[TxMt] [ANN] Select Balanced HTML Tag!!!1!
Thomas Aylott - subtleGradient
textmate at subtleGradient.com
Fri Nov 16 16:02:12 UTC 2007
On Nov 16, 2007, at 8:00 AM, Hans-Jörg Bibiko wrote:
> On 16.11.2007, at 13:29, Thomas Aylott - subtleGradient wrote:
>> This runs into the problem I'd been having for 3 years.
>> How do you get it to work when you have a tag nested inside the
>> same kind of tag?
>> Keeping it from matching the first close tag it finds, or the very
>> last one.
> Of course, you're right. That is THE problem! And I also have no
> solution for it by using regexp.
> One way I have in my mind is to write a character by character
> parser. If one has found the closing tag (e.g. 'p') it should be
> possible to go from the caret's position step by step to the right
> side to look for '</p>'. If one finds '<p...>' while doing this a
> counter would be set counter+1; if one finds '</p>' the counter
> would be set to counter-1; then if counter < 0 I found my closing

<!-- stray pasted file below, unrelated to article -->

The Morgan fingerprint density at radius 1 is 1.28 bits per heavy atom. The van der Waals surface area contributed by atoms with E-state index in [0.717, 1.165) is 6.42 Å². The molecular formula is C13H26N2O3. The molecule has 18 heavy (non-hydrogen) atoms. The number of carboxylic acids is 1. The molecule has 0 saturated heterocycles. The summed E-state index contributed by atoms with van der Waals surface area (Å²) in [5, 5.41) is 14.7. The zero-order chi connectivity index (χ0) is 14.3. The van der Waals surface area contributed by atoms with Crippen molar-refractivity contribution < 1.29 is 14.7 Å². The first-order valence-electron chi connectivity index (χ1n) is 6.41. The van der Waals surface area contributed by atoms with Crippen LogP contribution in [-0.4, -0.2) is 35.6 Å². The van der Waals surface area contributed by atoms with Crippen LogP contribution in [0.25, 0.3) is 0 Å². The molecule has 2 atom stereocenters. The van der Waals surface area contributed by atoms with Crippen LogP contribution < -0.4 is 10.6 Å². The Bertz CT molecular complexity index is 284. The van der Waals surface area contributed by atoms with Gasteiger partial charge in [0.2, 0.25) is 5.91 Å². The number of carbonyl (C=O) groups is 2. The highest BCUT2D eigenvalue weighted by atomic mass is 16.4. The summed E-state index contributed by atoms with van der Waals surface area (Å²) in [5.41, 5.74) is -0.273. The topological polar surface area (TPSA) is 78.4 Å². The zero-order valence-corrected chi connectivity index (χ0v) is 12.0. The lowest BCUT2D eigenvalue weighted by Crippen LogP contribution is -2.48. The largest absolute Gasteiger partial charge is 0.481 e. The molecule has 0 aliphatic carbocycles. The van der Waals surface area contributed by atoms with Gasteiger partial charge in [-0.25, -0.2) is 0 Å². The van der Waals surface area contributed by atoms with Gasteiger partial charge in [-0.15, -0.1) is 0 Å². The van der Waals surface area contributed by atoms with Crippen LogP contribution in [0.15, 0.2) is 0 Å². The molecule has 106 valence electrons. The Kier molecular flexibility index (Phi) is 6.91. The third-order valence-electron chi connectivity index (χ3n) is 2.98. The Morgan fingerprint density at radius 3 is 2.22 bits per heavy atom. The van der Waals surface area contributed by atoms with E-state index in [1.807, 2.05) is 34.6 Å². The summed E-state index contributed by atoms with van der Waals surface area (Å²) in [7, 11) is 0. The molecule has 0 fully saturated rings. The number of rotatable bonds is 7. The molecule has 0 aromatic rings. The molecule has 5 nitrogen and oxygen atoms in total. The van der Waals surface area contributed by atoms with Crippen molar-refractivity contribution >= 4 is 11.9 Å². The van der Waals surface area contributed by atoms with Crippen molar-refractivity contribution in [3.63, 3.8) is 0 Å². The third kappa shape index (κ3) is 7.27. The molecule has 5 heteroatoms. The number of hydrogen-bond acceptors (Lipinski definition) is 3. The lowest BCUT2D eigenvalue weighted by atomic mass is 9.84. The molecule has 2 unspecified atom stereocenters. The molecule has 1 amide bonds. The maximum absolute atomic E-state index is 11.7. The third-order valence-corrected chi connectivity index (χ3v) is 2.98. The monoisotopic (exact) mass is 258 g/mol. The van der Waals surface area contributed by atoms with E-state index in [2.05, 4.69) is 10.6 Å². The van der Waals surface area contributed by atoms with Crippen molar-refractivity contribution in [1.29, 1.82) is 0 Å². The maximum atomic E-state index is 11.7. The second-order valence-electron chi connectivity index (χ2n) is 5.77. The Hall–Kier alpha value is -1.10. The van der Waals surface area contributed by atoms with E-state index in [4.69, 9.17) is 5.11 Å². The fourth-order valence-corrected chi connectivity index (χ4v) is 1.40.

> tag (meaning index). As next the same from the caret's position to
> left side. If one writes this in perl/ruby/... and the entire text
> is stored as character array I can splice the array and finally I
> have the desired string. With that string I can execute a normal
> findNext and findPrevios macro.
> I don't know whether it works but ...
> Maybe I find some time to try it out. The advantage would be that I
> don't have to parse the entire document.
> Or one would write it in Objective-C as plug-in, or Allan has a nice
> idea for it ;)
> On the other hand I thought about to use an external HTML parser.
> This works but the parser is also very slow if one has a large HTML
> file. One could think about to restrict the area - 100 line above
> and below the current line - for parsing but this is also tricky.
One idea is to remove the problem of all the nested identical tags by
using 1 pass to make all tagnames unique.
Something like what you said with a counter that goes up and down as
it hits a duplicate tagname:
Then you could do a simpler regex to find the balance of the tags.
Then it's just a matter of wrapping the selection with something
Fixing the document again...
And then finding your selection again...
And then removing that unique wrapper.
We'd have to come up with a nice way to limit the scope initially so
you don't have to parse the whole document every time.
I'm sure there's a simple way to do it that we're just not seeing.
—Thomas Aylott – subtleGradient—
More information about the textmate